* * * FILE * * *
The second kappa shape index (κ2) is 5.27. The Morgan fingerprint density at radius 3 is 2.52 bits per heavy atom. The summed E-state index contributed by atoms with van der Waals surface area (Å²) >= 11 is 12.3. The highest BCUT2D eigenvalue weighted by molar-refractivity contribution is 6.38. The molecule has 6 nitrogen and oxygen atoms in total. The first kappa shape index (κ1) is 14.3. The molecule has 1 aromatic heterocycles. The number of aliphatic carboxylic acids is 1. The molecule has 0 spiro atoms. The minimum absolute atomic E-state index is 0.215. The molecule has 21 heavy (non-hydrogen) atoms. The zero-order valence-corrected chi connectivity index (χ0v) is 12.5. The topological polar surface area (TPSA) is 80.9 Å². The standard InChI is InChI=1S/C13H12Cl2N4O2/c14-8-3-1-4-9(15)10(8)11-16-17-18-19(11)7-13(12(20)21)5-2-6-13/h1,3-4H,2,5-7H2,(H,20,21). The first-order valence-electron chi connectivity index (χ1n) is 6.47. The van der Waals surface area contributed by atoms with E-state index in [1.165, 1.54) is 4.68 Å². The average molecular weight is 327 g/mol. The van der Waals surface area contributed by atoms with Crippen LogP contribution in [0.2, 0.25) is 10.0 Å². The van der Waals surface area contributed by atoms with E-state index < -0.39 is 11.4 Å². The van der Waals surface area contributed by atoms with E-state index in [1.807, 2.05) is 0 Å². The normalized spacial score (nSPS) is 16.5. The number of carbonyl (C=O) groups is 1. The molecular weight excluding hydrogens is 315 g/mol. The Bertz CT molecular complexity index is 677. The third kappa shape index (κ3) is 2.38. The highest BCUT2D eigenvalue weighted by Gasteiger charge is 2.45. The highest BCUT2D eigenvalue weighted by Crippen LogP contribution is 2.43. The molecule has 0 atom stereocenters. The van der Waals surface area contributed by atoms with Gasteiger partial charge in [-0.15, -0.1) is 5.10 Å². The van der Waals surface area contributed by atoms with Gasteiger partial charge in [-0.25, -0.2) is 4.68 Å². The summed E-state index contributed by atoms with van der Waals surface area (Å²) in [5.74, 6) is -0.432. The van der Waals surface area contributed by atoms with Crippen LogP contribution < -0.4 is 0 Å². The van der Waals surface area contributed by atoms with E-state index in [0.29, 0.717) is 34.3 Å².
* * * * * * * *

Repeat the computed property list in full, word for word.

The second kappa shape index (κ2) is 5.27. The Morgan fingerprint density at radius 3 is 2.52 bits per heavy atom. The summed E-state index contributed by atoms with van der Waals surface area (Å²) >= 11 is 12.3. The highest BCUT2D eigenvalue weighted by molar-refractivity contribution is 6.38. The molecule has 6 nitrogen and oxygen atoms in total. The first kappa shape index (κ1) is 14.3. The molecule has 1 aromatic heterocycles. The number of aliphatic carboxylic acids is 1. The molecule has 0 spiro atoms. The minimum absolute atomic E-state index is 0.215. The molecule has 21 heavy (non-hydrogen) atoms. The zero-order valence-corrected chi connectivity index (χ0v) is 12.5. The topological polar surface area (TPSA) is 80.9 Å². The standard InChI is InChI=1S/C13H12Cl2N4O2/c14-8-3-1-4-9(15)10(8)11-16-17-18-19(11)7-13(12(20)21)5-2-6-13/h1,3-4H,2,5-7H2,(H,20,21). The first-order valence-electron chi connectivity index (χ1n) is 6.47. The van der Waals surface area contributed by atoms with E-state index in [1.165, 1.54) is 4.68 Å². The average molecular weight is 327 g/mol. The van der Waals surface area contributed by atoms with Crippen LogP contribution in [0.2, 0.25) is 10.0 Å². The van der Waals surface area contributed by atoms with E-state index < -0.39 is 11.4 Å². The van der Waals surface area contributed by atoms with E-state index in [1.807, 2.05) is 0 Å². The normalized spacial score (nSPS) is 16.5. The number of carbonyl (C=O) groups is 1. The molecular weight excluding hydrogens is 315 g/mol. The Bertz CT molecular complexity index is 677. The third kappa shape index (κ3) is 2.38. The highest BCUT2D eigenvalue weighted by Gasteiger charge is 2.45. The highest BCUT2D eigenvalue weighted by Crippen LogP contribution is 2.43. The molecule has 0 atom stereocenters. The van der Waals surface area contributed by atoms with Gasteiger partial charge in [-0.15, -0.1) is 5.10 Å². The van der Waals surface area contributed by atoms with Gasteiger partial charge in [-0.25, -0.2) is 4.68 Å². The summed E-state index contributed by atoms with van der Waals surface area (Å²) in [5.74, 6) is -0.432. The van der Waals surface area contributed by atoms with Crippen LogP contribution < -0.4 is 0 Å². The van der Waals surface area contributed by atoms with E-state index in [0.29, 0.717) is 34.3 Å².